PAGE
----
To the Editor,
Concerning your recently published letter “No place for religion” by Robert Rock from Mission, I found it interesting that his atheistic rant was given such wide circulation. While I agree that religion should not be taught in schools, I would like to remind Mr. Rock and your readers that all belief systems (religions) are protected by the Canadian Charter of Human Rights. This includes, of course, his right to preach his own godless beliefs.
Many of us may disagree with other views, but this doesn’t give us the right to mock them, as he does. I sincerely doubt that he, or anyone else on this planet, has the inside track to the truth. And a simple exercise in logic would demonstrate that those who do not believe in God cannot prove their assertion any more than those who do believe.
Spirituality, in whatever form, represents humanity’s sincere attempt to grapple with the unknown, to understand the true nature of a super-natural dimension. Like science and philosophy, religion should be a search for truth. But whether we are spiritual or atheistic, we will never discover anything new if our minds are shut off to alternative possibilities.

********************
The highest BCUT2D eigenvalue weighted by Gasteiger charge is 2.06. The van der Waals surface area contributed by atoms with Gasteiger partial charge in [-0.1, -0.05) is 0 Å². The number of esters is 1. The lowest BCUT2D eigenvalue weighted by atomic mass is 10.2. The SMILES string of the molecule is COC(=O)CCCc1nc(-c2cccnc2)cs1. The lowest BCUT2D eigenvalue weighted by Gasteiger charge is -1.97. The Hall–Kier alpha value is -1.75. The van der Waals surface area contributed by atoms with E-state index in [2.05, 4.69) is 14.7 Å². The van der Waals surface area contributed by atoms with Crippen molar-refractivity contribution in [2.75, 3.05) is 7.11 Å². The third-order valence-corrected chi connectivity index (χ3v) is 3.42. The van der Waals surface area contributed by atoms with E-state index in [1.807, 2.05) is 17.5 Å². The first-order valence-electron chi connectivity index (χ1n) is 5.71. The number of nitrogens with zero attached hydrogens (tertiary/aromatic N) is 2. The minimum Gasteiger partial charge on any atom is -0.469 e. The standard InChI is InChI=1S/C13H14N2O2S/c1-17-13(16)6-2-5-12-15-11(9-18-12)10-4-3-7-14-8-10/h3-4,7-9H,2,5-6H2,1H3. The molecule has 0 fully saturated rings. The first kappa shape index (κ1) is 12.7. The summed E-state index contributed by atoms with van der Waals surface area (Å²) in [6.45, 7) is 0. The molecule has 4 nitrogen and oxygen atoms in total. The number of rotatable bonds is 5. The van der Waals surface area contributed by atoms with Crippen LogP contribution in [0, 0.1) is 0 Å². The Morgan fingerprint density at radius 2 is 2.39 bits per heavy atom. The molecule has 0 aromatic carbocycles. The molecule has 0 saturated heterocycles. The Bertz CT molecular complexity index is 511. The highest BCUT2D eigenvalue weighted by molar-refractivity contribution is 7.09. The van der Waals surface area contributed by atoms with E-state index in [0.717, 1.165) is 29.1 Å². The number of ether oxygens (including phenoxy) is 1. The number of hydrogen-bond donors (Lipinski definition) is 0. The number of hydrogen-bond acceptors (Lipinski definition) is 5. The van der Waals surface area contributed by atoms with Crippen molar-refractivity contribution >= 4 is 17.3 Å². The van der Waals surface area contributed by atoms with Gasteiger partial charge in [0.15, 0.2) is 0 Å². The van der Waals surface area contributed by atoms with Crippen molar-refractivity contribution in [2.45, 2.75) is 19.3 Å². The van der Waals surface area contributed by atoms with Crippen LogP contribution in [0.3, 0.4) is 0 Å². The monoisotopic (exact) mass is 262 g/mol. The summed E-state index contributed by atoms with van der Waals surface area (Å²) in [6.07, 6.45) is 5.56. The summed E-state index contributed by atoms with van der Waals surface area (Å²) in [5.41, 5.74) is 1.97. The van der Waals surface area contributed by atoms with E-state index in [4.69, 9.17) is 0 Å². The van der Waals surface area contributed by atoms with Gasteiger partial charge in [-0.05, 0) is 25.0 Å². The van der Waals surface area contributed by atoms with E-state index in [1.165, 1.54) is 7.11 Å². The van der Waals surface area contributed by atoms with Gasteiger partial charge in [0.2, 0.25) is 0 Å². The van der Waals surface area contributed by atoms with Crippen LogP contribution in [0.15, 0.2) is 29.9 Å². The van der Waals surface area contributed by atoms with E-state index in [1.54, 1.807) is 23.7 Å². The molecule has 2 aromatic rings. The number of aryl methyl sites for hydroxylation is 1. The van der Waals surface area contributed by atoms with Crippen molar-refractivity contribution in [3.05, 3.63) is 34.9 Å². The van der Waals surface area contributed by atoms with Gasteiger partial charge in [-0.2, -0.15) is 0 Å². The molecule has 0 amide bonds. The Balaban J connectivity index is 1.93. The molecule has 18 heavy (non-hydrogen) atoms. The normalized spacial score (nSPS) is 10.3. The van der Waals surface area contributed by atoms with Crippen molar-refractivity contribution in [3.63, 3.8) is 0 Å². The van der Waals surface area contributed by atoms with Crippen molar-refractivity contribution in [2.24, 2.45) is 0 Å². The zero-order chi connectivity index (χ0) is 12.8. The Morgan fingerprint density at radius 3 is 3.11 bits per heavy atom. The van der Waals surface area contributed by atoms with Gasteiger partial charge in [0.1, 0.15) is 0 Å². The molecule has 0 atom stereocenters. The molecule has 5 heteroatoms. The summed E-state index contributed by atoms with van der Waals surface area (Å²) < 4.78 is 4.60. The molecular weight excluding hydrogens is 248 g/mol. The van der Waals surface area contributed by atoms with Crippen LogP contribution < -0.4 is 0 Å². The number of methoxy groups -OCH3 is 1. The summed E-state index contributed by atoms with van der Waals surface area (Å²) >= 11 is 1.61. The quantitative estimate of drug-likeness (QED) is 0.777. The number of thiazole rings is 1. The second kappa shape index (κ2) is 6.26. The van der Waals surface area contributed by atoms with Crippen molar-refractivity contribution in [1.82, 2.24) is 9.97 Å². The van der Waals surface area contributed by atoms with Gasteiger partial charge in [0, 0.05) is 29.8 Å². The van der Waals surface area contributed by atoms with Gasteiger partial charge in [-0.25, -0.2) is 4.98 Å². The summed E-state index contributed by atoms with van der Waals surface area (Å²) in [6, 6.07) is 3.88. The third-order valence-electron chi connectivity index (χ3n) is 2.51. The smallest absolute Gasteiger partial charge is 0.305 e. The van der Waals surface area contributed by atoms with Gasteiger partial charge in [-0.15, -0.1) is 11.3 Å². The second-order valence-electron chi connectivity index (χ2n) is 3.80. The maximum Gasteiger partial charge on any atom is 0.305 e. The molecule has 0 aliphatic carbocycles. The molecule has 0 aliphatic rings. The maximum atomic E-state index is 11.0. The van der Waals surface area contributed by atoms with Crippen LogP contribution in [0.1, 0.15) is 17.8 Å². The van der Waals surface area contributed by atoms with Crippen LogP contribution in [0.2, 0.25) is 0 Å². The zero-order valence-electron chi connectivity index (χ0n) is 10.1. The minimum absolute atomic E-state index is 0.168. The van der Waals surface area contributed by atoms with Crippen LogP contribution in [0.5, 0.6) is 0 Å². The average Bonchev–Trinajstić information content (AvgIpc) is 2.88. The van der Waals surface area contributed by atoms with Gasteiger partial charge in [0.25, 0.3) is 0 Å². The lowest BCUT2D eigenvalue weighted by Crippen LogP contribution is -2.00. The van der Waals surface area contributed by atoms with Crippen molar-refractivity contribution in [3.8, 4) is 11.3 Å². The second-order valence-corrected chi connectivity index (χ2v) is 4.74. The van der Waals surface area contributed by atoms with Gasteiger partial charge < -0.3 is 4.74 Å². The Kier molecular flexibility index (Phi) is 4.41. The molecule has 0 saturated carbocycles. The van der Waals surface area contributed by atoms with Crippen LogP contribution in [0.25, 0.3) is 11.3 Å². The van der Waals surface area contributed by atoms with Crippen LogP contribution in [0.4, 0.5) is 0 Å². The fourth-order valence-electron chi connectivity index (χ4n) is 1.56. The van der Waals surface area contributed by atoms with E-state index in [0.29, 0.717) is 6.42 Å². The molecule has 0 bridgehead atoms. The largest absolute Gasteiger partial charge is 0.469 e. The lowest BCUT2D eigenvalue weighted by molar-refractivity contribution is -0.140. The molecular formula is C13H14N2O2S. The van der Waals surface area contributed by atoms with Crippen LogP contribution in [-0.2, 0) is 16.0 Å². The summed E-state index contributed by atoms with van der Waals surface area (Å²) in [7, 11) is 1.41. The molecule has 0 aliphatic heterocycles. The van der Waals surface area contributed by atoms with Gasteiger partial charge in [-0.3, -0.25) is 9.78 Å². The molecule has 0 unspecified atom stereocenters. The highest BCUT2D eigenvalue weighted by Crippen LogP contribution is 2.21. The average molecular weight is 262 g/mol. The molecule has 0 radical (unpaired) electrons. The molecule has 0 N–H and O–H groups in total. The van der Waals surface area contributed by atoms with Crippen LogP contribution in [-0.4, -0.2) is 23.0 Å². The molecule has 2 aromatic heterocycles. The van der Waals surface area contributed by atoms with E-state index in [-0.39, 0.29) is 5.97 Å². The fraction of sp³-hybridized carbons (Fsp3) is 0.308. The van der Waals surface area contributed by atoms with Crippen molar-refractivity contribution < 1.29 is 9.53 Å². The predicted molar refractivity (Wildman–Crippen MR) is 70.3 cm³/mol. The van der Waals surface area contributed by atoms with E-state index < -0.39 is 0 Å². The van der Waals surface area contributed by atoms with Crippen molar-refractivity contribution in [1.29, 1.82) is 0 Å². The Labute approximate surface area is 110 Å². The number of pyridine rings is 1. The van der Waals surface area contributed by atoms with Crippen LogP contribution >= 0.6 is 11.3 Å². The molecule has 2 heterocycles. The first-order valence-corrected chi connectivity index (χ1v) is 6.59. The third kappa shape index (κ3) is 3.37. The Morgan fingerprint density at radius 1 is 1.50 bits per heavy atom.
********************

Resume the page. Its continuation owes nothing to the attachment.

Mr. Rock would like to legally charge parents who dare to teach religion to their children, but would the same charges apply to his own atheistic indoctrination? He believes in the rights of children to make their own decisions about what to believe, but I can’t help wondering if he is sincere enough to give his own children the freedom to believe in God.